Are women really more mentally ill than men? As a psychologist, I’m not so sure

“Women are disproportionately diagnosed with mental problems. But what if the crisis is one not of chemical imbalances, but power imbalances?”

This article by Sanah Ahsan has been published in The Guardian. It begins:

“In the UK, being a woman means you’re three times more likely than a man to have a mental health problem. Rates of self-harm among young women have more than tripled since the 1990s. For those facing interlocking systems of oppression, it gets worse. Black British women are more likely to be diagnosed with a mental health problem than white women. South Asian women are 2.5 times more likely to attempt suicide than white women. Trans women and gender non-conforming folks face a ‘crisis of trans mental health‘. But are women really becoming more ‘mentally ill’, or are we simply having understandable responses to a traumatising and unjust world?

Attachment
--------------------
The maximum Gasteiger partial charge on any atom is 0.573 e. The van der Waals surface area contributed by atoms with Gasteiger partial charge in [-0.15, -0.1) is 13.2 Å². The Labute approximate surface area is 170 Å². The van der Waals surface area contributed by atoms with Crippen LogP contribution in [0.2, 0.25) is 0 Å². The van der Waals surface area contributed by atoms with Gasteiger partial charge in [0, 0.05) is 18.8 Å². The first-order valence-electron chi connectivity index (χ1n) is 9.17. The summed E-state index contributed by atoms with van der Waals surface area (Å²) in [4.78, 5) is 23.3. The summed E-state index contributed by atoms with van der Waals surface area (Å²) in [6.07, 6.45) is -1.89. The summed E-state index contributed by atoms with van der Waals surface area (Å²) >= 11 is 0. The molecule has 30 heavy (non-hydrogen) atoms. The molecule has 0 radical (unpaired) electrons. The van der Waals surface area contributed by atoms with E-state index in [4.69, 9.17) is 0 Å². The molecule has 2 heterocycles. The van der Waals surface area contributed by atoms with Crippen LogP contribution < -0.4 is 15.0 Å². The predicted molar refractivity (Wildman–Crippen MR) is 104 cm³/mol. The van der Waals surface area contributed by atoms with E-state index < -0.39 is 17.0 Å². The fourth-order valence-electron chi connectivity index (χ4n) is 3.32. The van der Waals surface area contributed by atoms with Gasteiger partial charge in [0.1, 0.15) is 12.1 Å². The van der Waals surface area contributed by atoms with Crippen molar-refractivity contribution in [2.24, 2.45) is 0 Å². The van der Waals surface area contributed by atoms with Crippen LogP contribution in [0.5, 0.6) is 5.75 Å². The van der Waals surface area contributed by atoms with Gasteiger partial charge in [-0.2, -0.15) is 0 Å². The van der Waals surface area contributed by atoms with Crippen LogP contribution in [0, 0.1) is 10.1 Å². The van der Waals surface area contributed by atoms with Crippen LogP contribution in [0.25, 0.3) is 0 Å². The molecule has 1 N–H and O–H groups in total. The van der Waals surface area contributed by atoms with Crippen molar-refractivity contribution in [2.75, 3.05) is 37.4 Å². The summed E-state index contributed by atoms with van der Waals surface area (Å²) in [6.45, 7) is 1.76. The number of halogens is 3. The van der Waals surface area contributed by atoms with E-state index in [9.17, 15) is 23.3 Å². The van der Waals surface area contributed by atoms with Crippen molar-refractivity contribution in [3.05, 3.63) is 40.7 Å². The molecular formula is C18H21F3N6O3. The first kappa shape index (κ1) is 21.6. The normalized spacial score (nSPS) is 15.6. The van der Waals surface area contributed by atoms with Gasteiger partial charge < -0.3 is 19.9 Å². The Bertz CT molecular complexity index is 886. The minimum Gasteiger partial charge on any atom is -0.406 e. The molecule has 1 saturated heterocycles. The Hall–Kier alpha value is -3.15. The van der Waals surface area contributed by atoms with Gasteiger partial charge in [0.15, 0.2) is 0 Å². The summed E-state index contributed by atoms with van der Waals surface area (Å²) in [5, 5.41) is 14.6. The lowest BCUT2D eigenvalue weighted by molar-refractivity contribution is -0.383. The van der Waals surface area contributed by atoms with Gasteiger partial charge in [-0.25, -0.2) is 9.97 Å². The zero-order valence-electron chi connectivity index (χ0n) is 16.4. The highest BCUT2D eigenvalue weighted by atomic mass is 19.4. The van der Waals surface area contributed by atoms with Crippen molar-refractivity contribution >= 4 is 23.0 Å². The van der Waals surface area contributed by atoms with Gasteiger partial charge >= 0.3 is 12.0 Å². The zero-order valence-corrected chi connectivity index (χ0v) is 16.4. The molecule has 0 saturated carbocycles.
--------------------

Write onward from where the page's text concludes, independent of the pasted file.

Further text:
I’ve previously written about the lies of ‘mental health’ – how we are failing people by locating their problems within them as some kind of mental disorder or psychological problem, and thereby depoliticising their distress. And as a psychologist, I’ve seen how mental health services are diagnosing women and girls who have experienced injustice, patriarchal violence and abuse with ‘mental disorders’ …”

You can read more from here.

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